Portable generators aren’t smart and will attempt to service everything that is connected, even if that is punching above its weight.
This is a bad situation as it damages the generator and overheats it. You can learn more about overheating in portable generators in our article: “Do Portable generators have overload protection? ”
Where you locate your generator may also help cool your generator more quickly
The external environment has a major impact on the thermal control of a portable generator. You may be able to change some of these conditions to improve heat dissipation from your generator so it cools down more quickly. Here are some environmental factors to consider:
- External temperature: If your generator is working hard on a hot sunny day it will heat up rapidly and you will find it takes a long time to cool down after use. Higher air temperatures lead to lower air density which can affect the availability of oxygen to the generator. This makes the generator work harder to deliver power and increases the potential for it to overheat.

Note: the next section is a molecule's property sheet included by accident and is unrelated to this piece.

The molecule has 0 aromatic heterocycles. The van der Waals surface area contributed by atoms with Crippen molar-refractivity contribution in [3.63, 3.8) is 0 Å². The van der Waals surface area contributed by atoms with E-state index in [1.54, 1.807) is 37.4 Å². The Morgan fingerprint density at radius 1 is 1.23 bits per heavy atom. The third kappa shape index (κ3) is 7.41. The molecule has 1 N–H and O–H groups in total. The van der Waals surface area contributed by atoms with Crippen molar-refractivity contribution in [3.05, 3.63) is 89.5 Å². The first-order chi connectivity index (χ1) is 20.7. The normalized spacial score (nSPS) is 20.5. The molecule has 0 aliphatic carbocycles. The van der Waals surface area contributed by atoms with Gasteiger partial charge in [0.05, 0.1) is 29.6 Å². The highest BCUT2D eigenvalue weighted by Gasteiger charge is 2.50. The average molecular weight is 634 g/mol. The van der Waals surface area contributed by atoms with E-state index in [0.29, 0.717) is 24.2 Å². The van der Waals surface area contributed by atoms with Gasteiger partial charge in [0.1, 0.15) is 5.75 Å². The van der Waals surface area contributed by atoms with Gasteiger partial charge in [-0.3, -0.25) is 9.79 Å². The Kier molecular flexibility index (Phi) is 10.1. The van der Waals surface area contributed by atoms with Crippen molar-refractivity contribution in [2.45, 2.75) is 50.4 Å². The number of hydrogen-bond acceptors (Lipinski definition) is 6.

- Altitude: Altitude similarly can lead to a reduced availability of oxygen to generator, precipitating overwork and excess heat.
- Airflow: Using your generator indoors is not only advised because of the carbon monoxide risk but also a lack of airflow will mean that the heat generated by the generator has nowhere to go.
- Other equipment that is radiating heat: Having your generator in close proximity to heat emitting equipment is going to raise the temperature of both pieces of equipment.
Strategies for keeping your generator cool
If you want to get the temperature of your portable genny under control, there are a number of quick and practical steps you can take:
- Never overload your generator. Calculate your power requirements and stick to them connecting appliances one at a time once the generator has started running.
- Always keep the coolant and oil in your portable generator fully topped up. Use good quality products.
- Keep you generator in a sheltered, but well ventilated area while it is running, with plenty of airflow.
- Ensure that your exhaust is not obstructed in any way.
- Keep the generator from equipment that emits heat.
There areso many factors that affect the temperature of a portable generator but we hope you can see that there is a lot you can consider and do when it comes to keeping your generator cool.
If you are waiting to refuel Never pour fuel into a hot generator as it can ignite or worse still explode. Turn off the generator and wait for it to cool down completely.
Remember, regular servicing and routine running of your generator from time to time will also troubleshoot the major causes of overheating in your generator and keep it working more efficiently for longer.